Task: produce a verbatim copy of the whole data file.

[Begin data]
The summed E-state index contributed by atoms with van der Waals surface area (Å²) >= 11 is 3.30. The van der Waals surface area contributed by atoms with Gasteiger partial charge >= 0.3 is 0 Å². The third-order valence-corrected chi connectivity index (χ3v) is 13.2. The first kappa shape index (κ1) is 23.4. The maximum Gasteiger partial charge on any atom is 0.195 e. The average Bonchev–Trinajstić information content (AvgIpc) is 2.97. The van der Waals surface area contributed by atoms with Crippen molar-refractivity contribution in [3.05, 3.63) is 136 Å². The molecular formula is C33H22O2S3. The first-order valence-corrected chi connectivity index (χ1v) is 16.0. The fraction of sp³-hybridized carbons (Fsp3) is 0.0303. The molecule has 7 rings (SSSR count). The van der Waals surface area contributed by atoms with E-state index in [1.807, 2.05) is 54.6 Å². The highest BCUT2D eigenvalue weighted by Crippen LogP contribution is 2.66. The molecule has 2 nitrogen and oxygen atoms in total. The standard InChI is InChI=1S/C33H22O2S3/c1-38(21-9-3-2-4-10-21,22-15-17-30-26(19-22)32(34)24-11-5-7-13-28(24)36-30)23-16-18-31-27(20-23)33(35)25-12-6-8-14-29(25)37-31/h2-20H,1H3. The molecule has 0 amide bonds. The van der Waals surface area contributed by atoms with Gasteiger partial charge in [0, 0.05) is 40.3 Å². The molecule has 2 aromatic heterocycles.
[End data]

The summed E-state index contributed by atoms with van der Waals surface area (Å²) >= 11 is 3.30. The van der Waals surface area contributed by atoms with Gasteiger partial charge >= 0.3 is 0 Å². The third-order valence-corrected chi connectivity index (χ3v) is 13.2. The first kappa shape index (κ1) is 23.4. The maximum Gasteiger partial charge on any atom is 0.195 e. The average Bonchev–Trinajstić information content (AvgIpc) is 2.97. The van der Waals surface area contributed by atoms with Crippen molar-refractivity contribution in [3.05, 3.63) is 136 Å². The molecular formula is C33H22O2S3. The first-order valence-corrected chi connectivity index (χ1v) is 16.0. The fraction of sp³-hybridized carbons (Fsp3) is 0.0303. The molecule has 7 rings (SSSR count). The van der Waals surface area contributed by atoms with E-state index in [1.807, 2.05) is 54.6 Å². The highest BCUT2D eigenvalue weighted by Crippen LogP contribution is 2.66. The molecule has 2 nitrogen and oxygen atoms in total. The standard InChI is InChI=1S/C33H22O2S3/c1-38(21-9-3-2-4-10-21,22-15-17-30-26(19-22)32(34)24-11-5-7-13-28(24)36-30)23-16-18-31-27(20-23)33(35)25-12-6-8-14-29(25)37-31/h2-20H,1H3. The molecule has 0 amide bonds. The van der Waals surface area contributed by atoms with Gasteiger partial charge in [0, 0.05) is 40.3 Å². The molecule has 2 aromatic heterocycles.